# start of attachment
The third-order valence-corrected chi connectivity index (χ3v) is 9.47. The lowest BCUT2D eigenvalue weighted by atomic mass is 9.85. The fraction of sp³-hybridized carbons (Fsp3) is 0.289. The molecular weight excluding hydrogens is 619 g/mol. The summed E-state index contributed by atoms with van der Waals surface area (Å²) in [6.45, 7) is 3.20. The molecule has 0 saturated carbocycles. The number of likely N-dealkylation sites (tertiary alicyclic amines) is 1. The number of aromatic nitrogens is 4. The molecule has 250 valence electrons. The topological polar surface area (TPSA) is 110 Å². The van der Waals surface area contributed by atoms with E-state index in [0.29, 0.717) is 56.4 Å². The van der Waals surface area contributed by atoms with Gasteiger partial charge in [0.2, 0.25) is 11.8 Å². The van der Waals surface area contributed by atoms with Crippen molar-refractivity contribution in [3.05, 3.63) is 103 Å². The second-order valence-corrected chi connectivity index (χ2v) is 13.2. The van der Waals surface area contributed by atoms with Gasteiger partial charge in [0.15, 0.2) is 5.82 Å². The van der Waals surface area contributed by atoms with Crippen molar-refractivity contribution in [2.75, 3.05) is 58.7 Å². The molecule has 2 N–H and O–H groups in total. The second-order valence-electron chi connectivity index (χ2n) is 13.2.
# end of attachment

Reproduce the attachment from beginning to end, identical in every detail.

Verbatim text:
The third-order valence-corrected chi connectivity index (χ3v) is 9.47. The lowest BCUT2D eigenvalue weighted by atomic mass is 9.85. The fraction of sp³-hybridized carbons (Fsp3) is 0.289. The molecular weight excluding hydrogens is 619 g/mol. The summed E-state index contributed by atoms with van der Waals surface area (Å²) in [6.45, 7) is 3.20. The molecule has 0 saturated carbocycles. The number of likely N-dealkylation sites (tertiary alicyclic amines) is 1. The number of aromatic nitrogens is 4. The molecule has 250 valence electrons. The topological polar surface area (TPSA) is 110 Å². The van der Waals surface area contributed by atoms with E-state index in [0.29, 0.717) is 56.4 Å². The van der Waals surface area contributed by atoms with Gasteiger partial charge in [0.2, 0.25) is 11.8 Å². The van der Waals surface area contributed by atoms with Crippen molar-refractivity contribution in [3.05, 3.63) is 103 Å². The second-order valence-corrected chi connectivity index (χ2v) is 13.2. The van der Waals surface area contributed by atoms with Gasteiger partial charge in [0.15, 0.2) is 5.82 Å². The van der Waals surface area contributed by atoms with Crippen molar-refractivity contribution in [2.75, 3.05) is 58.7 Å². The molecule has 2 N–H and O–H groups in total. The second-order valence-electron chi connectivity index (χ2n) is 13.2.